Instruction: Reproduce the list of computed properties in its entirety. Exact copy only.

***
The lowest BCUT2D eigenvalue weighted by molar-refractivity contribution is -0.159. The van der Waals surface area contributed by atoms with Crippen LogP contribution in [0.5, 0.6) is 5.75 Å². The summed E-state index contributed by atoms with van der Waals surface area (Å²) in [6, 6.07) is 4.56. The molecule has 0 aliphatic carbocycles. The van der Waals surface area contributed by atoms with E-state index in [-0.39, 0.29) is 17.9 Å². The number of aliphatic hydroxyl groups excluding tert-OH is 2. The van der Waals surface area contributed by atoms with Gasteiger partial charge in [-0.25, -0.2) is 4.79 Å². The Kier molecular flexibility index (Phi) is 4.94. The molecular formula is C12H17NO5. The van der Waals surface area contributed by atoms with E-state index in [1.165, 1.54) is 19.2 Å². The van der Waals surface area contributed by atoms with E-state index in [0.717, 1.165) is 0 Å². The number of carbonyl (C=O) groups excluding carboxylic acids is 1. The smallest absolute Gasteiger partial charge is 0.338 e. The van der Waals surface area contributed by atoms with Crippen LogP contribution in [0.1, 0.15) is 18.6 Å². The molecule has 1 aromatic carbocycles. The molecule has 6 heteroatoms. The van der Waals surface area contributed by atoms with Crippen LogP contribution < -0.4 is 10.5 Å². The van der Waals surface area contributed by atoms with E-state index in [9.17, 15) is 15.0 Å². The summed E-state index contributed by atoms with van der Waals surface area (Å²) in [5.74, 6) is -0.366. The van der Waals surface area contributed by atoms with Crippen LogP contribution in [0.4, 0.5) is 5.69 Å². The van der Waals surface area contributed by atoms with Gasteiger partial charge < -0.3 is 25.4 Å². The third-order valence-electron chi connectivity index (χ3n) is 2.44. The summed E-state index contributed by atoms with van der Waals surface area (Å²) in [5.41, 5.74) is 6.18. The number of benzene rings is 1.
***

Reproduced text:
The lowest BCUT2D eigenvalue weighted by molar-refractivity contribution is -0.159. The van der Waals surface area contributed by atoms with Crippen LogP contribution in [0.5, 0.6) is 5.75 Å². The summed E-state index contributed by atoms with van der Waals surface area (Å²) in [6, 6.07) is 4.56. The molecule has 0 aliphatic carbocycles. The van der Waals surface area contributed by atoms with E-state index in [-0.39, 0.29) is 17.9 Å². The number of aliphatic hydroxyl groups excluding tert-OH is 2. The van der Waals surface area contributed by atoms with Gasteiger partial charge in [-0.25, -0.2) is 4.79 Å². The Kier molecular flexibility index (Phi) is 4.94. The molecular formula is C12H17NO5. The van der Waals surface area contributed by atoms with E-state index in [1.165, 1.54) is 19.2 Å². The van der Waals surface area contributed by atoms with E-state index in [0.717, 1.165) is 0 Å². The number of carbonyl (C=O) groups excluding carboxylic acids is 1. The smallest absolute Gasteiger partial charge is 0.338 e. The van der Waals surface area contributed by atoms with Crippen LogP contribution in [0.1, 0.15) is 18.6 Å². The molecule has 1 aromatic carbocycles. The molecule has 6 heteroatoms. The van der Waals surface area contributed by atoms with Crippen LogP contribution < -0.4 is 10.5 Å². The van der Waals surface area contributed by atoms with E-state index in [9.17, 15) is 15.0 Å². The summed E-state index contributed by atoms with van der Waals surface area (Å²) in [5.74, 6) is -0.366. The van der Waals surface area contributed by atoms with Crippen LogP contribution in [0.4, 0.5) is 5.69 Å². The van der Waals surface area contributed by atoms with Gasteiger partial charge < -0.3 is 25.4 Å². The third-order valence-electron chi connectivity index (χ3n) is 2.44. The summed E-state index contributed by atoms with van der Waals surface area (Å²) in [5.41, 5.74) is 6.18. The number of benzene rings is 1.